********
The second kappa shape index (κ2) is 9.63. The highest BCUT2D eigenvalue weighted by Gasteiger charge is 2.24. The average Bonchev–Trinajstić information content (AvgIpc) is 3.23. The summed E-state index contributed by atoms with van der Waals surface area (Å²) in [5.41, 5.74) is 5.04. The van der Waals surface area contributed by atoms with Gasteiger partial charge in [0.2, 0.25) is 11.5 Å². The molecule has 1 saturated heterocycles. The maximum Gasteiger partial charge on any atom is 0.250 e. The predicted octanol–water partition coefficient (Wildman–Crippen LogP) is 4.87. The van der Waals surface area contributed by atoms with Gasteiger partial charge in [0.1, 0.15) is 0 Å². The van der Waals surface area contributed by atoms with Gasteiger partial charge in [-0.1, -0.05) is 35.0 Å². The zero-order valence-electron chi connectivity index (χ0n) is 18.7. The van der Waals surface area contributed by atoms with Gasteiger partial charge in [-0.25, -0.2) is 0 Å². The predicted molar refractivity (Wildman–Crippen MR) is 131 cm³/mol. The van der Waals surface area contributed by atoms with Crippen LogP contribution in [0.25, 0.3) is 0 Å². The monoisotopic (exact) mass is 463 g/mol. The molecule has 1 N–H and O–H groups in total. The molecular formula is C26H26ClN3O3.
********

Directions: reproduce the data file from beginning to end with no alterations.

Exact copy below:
The second kappa shape index (κ2) is 9.63. The highest BCUT2D eigenvalue weighted by Gasteiger charge is 2.24. The average Bonchev–Trinajstić information content (AvgIpc) is 3.23. The summed E-state index contributed by atoms with van der Waals surface area (Å²) in [5.41, 5.74) is 5.04. The van der Waals surface area contributed by atoms with Gasteiger partial charge in [0.2, 0.25) is 11.5 Å². The molecule has 1 saturated heterocycles. The maximum Gasteiger partial charge on any atom is 0.250 e. The predicted octanol–water partition coefficient (Wildman–Crippen LogP) is 4.87. The van der Waals surface area contributed by atoms with Gasteiger partial charge in [0.1, 0.15) is 0 Å². The van der Waals surface area contributed by atoms with Gasteiger partial charge in [-0.1, -0.05) is 35.0 Å². The zero-order valence-electron chi connectivity index (χ0n) is 18.7. The van der Waals surface area contributed by atoms with Gasteiger partial charge in [-0.25, -0.2) is 0 Å². The predicted molar refractivity (Wildman–Crippen MR) is 131 cm³/mol. The van der Waals surface area contributed by atoms with Crippen LogP contribution in [0.25, 0.3) is 0 Å². The monoisotopic (exact) mass is 463 g/mol. The molecule has 1 N–H and O–H groups in total. The molecular formula is C26H26ClN3O3.